#REVIEW: Mortal Kombat (2021)

This is another one of those movies where reviews are probably entirely unnecessary, but whatever. Our most current re-up of HBO Max was basically done for this movie and for Godzilla Vs. Kong, and we haven’t watched Godzilla: King of the Monsters yet, so we’ll probably get that one done before I cancel it again. I was kind of surprised at how much I’ve been looking forward to seeing this; I’m not the biggest Mortal Kombat fan out there by any stretch of the imagination, although I have lots of good memories of the first two games. Scorpion was my main in the first game, as he had the easiest special moves to pull off, and I was all about Baraka in the second game, although I could play anybody in a pinch. The first movie was on IU’s movie channel all the time so I watched the hell out of it, and I don’t think I’ve seen whatever sequels there were for it– I think there was at least one, and there might have been a couple.

Anyway, this movie needed to do two things: it needed to look good, and there needed to be good fight choreography. That’s basically it! I get those two things out of a movie called Mortal Kombat, and I’m gonna be happy with it. And I was! There was something weird going on with the backgrounds in some of the scenes, as if the green screening came in a little bit too fuzzy or something, and there was almost a soap opera thing going on at the beginning that makes me wonder what the frame rate was, but in general the effects were good, especially when some of the more outlandish characters like Goro showed up.

And the fight choreography? Chef’s kiss. I have no complaints at all. It’s well-shot, even the fights in darkest areas you can always see who everyone is and what they’re doing, and the movie has a great sense of space and pacing whenever two people are fighting. The two standout fights are not surprising: between Goro and Lewis Tan’s Cole, a character who hasn’t actually appeared in any of the games, and between Sub-Zero and Scorpion. But it’s all solid, and the nods here and there to actual game moves and lines are cheesy but it works. The acting in this movie only had to not be ridiculous; the story, seeing as how it’s kinda stuck with the idea of Mortal Kombat, is only as ridiculous as it has to be and not a whole lot more. I mean, the story and the lore of this series has kind of disappeared up its own ass over the years, and you need to remember that the entire central conflict of the whole umpteen-game series stems from the decision to palette-swap one of the original characters. Everything in Mortal Kombat had to be kool (shut up, I kan’t not do that) before it had to make sense, and the movie more or less feels the same way.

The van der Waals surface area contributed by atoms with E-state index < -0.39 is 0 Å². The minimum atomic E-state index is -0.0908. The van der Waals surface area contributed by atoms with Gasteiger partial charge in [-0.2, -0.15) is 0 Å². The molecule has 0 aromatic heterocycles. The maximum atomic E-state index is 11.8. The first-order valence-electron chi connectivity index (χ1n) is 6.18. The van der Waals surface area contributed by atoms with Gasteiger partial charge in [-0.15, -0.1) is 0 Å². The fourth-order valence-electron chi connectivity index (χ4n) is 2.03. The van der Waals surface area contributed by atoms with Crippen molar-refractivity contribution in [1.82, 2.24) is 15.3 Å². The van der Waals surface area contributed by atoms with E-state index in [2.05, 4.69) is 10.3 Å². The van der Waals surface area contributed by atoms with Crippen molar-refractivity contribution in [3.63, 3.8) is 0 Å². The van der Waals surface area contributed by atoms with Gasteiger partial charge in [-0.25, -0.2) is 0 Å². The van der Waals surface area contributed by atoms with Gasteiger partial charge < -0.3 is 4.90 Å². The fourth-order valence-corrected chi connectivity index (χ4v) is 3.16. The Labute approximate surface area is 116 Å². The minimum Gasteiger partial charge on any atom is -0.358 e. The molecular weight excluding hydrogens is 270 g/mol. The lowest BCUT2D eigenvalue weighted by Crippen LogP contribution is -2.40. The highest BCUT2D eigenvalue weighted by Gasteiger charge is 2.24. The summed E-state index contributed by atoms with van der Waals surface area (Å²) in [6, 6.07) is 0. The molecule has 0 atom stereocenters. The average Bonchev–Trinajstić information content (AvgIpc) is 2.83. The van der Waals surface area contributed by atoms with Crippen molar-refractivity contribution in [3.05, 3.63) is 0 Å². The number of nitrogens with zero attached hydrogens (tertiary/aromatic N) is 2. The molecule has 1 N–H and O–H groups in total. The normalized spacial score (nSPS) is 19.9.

The acting and the plot isn’t getting in the way of the fighting and the costumes and the monsters, is what I’m saying here. And Kano is an absolute Goddamn delight. I want a Kano movie. And I want to go back in time and refilm the entirety of Iron Fist with Lewis Tan as Danny Rand. I wouldn’t risk covid to see this in a theater under any circumstances, but this is pretty much exactly why streaming media exists.

Published by

Luther M. Siler

The author of SKYLIGHTS, THE BENEVOLENCE ARCHIVES and several other books.